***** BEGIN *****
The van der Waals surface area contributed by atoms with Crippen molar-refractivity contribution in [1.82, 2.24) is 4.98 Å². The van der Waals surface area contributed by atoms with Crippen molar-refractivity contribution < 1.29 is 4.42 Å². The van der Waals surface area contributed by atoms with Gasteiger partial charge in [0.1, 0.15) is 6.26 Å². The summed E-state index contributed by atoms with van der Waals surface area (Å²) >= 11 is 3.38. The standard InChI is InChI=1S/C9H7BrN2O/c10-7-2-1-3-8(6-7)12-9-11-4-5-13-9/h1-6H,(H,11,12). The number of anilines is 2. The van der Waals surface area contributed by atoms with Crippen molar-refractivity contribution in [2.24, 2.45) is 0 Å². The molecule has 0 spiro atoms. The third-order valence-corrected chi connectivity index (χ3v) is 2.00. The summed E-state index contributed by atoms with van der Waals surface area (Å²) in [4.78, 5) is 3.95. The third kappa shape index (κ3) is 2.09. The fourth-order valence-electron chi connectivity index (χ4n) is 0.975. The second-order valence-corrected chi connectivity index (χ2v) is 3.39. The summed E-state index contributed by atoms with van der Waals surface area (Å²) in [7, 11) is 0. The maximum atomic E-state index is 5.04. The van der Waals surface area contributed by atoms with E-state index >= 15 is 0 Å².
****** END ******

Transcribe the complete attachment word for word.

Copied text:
The van der Waals surface area contributed by atoms with Crippen molar-refractivity contribution in [1.82, 2.24) is 4.98 Å². The van der Waals surface area contributed by atoms with Crippen molar-refractivity contribution < 1.29 is 4.42 Å². The van der Waals surface area contributed by atoms with Gasteiger partial charge in [0.1, 0.15) is 6.26 Å². The summed E-state index contributed by atoms with van der Waals surface area (Å²) >= 11 is 3.38. The standard InChI is InChI=1S/C9H7BrN2O/c10-7-2-1-3-8(6-7)12-9-11-4-5-13-9/h1-6H,(H,11,12). The number of anilines is 2. The van der Waals surface area contributed by atoms with Crippen molar-refractivity contribution in [2.24, 2.45) is 0 Å². The molecule has 0 spiro atoms. The third-order valence-corrected chi connectivity index (χ3v) is 2.00. The summed E-state index contributed by atoms with van der Waals surface area (Å²) in [4.78, 5) is 3.95. The third kappa shape index (κ3) is 2.09. The fourth-order valence-electron chi connectivity index (χ4n) is 0.975. The second-order valence-corrected chi connectivity index (χ2v) is 3.39. The summed E-state index contributed by atoms with van der Waals surface area (Å²) in [7, 11) is 0. The maximum atomic E-state index is 5.04. The van der Waals surface area contributed by atoms with E-state index >= 15 is 0 Å².